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Topologi control in wireles ad hoc and sensor network - Santi P.

Santi P. Topologi control in wireles ad hoc and sensor network - Wiley publishing , 2005. - 282 p.
ISBN-10 0-470-09453-2
Download (direct link): topologycontess2005.pdf
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Let us now suppose that the TC protocol is executed again at time t + e. The changes in u’s local view of the network topology are reported in Figure 13.4. The neighbors of u with LMST are NLMST(u) = {o, w, z}, and the power settings are as follows:
node w —> power level p0 node z —> power level p0 node o —> power level p3 broadcast power —> power level p3
As in the previous case, node u sends four messages to compute its neighbor set: one to broadcast its ID and position and three messages to probe the links with nodes o, w and z.
The neighbors of u with KNeigh are NKN(u) = {q, v, w,z} (note that all these nodes are symmetric neighbors of u), and the broadcast power level is set to p2. In order to
Figure 13.4 Local view at node u of the topology computed by LMST (a) and KNeigh
(b) at time t + e. The parameter k in KNeigh is set to 4. The links connecting node u to its neighbors (gray nodes) are in bold.
Table 13.1 Comparison of u’s local view of the network topology at time t and t + e with the LMST and KNeigh topology control protocols. In the entry for power levels, bc stands for broadcast power
LMST t t + e
N LMST (u) {o, v, z} {o, w, z}
Power levels v —> po s 1 ^3 O
z —> P1 M 1 ^3 o
O > P2 o —> p3
bc > P2 bc —> p3
KNeigh t t + e
NKN(u) {o, v, w, z} {q, v, w, z}
Power level bc —> p2 bc —> p2
compute its neighbor set, node u sends two messages: one to broadcast its ID and one to broadcast its neighbor list.
Table 13.1 summarizes u’s local view of the network topology at time t and t + e with the two protocols. The neighbor set changes only slightly with both protocols: one out of three neighbors is changed with LMST and one out of four neighbors is changed with KNeigh. The situation is considerably different if we consider the power level settings: with LMST, all the power settings are changed, including the broadcast power level; with KNeigh, the broadcast power (which is the only power setting used by the protocol) is unchanged at level p2.
Summing up, we can conclude the following. The topology computed by LMST is quite sparse (one of the design objectives in LMST is to reduce the node logical degree), and it is computed using location information. This implies that the generated topology, although it has good properties (e.g. it preserves worst-case connectivity), is not very resilient to node mobility: a relatively modest change in node positions is sufficient to cause a reexecution of the protocol (otherwise, many route breakages are experienced at the routing layer - see above). This problem is exacerbated by the use of per-packet transmit power adjustment. In order to prevent a surge of routing message overhead, the only possible solution is to recompute the network topology quite frequently, which also causes a certain message overhead (in the example above, node u sends four messages to compute its local view of the network topology). On the other hand, KNeigh produces a relatively denser topology (with k = 4, almost all the network nodes have logical and physical degree equal to four), which has good properties in the average case (e.g. connectivity w.h.p.). The topology is built on the basis of the concept of distance ordering of the neighbors, a notion that provides more resilience to node mobility than that of local MST: relatively modest changes in the node positions are unlikely to cause a dramatic change in the neighbor order. Combined with the use of a unique power level (the broadcast power) to send packets, this implies that the network topology can be recomputed less frequently as compared to LMST, with a positive effect on the number of control messages circulating in the network. Furthermore, computing the topology with KNeigh requires exchanging fewer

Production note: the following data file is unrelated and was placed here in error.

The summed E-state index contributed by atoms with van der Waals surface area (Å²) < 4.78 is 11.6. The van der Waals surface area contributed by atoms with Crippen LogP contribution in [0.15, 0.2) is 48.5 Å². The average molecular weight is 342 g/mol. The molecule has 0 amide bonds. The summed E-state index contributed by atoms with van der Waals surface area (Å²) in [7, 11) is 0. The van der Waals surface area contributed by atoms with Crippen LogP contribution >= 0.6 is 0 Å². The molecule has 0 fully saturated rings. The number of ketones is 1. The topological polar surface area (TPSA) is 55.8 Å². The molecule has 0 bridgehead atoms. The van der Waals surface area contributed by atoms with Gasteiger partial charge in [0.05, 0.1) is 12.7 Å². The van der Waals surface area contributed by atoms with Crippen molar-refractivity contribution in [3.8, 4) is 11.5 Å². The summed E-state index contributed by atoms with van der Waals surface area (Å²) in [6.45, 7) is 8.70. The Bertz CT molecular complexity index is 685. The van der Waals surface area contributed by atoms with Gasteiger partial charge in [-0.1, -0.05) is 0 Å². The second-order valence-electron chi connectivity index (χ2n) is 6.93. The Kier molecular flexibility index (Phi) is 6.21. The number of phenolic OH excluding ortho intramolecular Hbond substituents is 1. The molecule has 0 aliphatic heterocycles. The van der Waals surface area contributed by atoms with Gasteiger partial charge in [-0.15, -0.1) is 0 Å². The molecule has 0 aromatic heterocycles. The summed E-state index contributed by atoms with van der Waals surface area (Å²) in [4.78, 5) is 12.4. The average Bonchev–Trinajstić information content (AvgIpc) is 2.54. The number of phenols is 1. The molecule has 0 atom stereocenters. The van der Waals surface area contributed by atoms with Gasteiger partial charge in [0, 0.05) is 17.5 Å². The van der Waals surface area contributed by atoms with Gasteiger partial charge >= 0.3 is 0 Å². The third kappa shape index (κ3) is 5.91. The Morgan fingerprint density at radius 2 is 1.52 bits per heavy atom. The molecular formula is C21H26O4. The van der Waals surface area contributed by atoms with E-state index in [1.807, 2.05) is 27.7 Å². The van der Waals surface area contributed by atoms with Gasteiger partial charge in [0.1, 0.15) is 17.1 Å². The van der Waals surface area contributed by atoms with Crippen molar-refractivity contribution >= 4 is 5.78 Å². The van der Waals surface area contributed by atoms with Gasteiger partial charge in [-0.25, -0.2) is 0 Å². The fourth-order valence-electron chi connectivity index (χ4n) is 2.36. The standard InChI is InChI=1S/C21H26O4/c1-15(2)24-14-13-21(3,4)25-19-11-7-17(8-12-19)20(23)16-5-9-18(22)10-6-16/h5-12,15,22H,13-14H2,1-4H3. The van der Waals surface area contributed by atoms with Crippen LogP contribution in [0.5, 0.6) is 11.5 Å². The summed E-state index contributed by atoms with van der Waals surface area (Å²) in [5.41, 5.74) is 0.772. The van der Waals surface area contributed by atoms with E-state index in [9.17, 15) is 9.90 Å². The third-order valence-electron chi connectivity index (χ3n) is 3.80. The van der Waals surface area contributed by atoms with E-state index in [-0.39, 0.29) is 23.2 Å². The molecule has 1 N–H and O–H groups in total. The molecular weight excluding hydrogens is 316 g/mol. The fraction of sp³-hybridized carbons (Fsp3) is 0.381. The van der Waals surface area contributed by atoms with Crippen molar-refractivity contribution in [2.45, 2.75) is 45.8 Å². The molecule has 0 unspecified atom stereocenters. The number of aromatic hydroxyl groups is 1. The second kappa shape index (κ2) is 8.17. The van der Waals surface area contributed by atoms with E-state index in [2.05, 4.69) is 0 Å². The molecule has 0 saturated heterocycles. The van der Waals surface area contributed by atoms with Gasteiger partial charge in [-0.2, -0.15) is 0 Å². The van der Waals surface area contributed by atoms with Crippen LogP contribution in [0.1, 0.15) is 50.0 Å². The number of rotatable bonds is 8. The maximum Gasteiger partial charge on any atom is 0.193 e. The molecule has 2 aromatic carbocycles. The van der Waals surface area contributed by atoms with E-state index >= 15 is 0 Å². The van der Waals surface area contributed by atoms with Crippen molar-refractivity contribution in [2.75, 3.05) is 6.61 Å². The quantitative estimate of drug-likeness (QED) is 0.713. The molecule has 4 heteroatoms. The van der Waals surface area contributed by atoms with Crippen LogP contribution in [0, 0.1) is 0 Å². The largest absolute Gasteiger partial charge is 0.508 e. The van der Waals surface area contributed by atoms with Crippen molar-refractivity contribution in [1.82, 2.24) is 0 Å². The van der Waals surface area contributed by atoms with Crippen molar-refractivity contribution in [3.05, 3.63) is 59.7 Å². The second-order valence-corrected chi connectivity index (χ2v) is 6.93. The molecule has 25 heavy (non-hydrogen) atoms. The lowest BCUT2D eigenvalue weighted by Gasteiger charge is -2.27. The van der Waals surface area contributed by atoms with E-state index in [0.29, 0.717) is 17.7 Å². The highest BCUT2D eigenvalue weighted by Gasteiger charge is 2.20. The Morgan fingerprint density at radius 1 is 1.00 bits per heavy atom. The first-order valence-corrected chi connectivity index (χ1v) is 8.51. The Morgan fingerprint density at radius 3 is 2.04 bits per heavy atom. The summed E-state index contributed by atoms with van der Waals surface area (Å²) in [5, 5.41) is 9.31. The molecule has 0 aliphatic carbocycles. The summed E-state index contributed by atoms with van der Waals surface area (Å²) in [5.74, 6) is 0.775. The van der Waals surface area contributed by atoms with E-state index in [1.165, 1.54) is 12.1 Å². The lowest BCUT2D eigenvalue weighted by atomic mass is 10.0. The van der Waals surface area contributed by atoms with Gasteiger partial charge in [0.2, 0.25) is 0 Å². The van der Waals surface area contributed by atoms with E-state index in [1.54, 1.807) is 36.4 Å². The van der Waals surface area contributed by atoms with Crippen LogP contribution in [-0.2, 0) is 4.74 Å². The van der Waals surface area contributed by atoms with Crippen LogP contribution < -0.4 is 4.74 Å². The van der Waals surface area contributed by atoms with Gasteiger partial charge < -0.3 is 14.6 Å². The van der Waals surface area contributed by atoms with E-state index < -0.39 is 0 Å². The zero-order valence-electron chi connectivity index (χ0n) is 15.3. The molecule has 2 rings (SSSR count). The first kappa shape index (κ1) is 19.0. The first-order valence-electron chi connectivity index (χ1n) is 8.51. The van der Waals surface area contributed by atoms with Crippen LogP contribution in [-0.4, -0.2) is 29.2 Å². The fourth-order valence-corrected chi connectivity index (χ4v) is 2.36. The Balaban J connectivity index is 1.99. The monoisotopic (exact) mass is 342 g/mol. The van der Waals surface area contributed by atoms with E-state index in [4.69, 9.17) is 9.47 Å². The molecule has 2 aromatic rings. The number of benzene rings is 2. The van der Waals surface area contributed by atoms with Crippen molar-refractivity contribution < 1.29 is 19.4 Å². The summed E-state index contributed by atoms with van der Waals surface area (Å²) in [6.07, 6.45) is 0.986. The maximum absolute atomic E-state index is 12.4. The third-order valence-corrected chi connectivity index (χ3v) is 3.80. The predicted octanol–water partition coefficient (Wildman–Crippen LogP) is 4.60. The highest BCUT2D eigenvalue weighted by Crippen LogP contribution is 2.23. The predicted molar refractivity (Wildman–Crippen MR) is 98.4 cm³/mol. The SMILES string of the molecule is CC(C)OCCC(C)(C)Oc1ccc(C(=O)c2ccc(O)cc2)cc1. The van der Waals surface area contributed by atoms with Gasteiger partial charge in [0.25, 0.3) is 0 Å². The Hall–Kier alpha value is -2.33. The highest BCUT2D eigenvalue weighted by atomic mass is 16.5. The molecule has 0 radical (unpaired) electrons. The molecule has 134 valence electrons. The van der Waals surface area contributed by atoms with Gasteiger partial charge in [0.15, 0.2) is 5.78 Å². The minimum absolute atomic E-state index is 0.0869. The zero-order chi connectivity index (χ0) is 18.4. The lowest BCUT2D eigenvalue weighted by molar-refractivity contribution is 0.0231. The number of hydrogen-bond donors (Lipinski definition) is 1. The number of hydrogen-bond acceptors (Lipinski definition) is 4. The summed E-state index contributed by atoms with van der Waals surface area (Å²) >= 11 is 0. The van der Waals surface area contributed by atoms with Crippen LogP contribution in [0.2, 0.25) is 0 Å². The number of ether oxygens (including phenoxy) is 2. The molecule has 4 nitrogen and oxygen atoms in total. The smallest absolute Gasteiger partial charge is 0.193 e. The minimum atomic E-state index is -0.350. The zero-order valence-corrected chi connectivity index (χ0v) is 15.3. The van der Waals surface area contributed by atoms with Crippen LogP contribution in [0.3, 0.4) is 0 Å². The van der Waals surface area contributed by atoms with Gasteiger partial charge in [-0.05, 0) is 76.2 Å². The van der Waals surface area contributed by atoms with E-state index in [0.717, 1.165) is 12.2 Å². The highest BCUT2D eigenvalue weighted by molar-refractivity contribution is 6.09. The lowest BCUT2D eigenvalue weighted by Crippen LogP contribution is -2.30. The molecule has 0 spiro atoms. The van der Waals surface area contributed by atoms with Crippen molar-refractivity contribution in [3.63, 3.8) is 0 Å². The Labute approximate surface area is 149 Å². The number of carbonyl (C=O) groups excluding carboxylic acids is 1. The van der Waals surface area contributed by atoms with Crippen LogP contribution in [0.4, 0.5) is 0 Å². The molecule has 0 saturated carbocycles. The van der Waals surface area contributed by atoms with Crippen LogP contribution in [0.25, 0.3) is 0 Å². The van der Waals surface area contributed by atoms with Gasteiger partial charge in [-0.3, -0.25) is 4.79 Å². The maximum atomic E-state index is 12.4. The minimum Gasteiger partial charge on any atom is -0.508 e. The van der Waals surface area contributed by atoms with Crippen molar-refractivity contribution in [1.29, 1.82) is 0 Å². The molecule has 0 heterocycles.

messages than those needed to compute G-MST: in the example above, node u sends two messages instead of four; if we consider the overall number of exchanged messages, KNeigh exchanges 2n messages, while LMST exchanges O(n2) messages. This fact again plays in favor of KNeigh, further reducing the control overhead generated by KNeigh with respect to that generated by LMST.
Although examples of mobile networks in which the relative advantage of using KNeigh instead of LMST is less evident can be easily built, it is virtually impossible to find an example in which using LMST in mobile networks is better than using KNeigh. The reason for this is simple: contrary to LMST, KNeigh combined with the use of periodical transmit power adjustments complies to most of the guidelines discussed in the previous section: KNeigh is fast, it generates a ‘reasonably good’ topology composed of bidirectional links, it is based on mobility-resilient information (distance-based neighbor ordering), and it uses periodical power adjustment.
13.3 The Effect of Mobility on the CNN
In the previous sections, we have discussed in detail the guidelines that should inspire the design of TC protocols for mobile ad hoc networks, and we have argued in favor of a neighbor-based approach to TC. One protocol exploiting this type of information is the KNeigh protocol, which we have discussed in the context of mobile networks in Section 13.2. However, we have not yet answered a fundamental question concerning the utilization of KNeigh in mobile networks, that is: which is the appropriate setting for the desired number of neighbors k when the network is mobile? Should we use the value computed for stationary networks, or a higher (or a lower) one? Putting it more formally, which is the effect of node mobility on the CNN?
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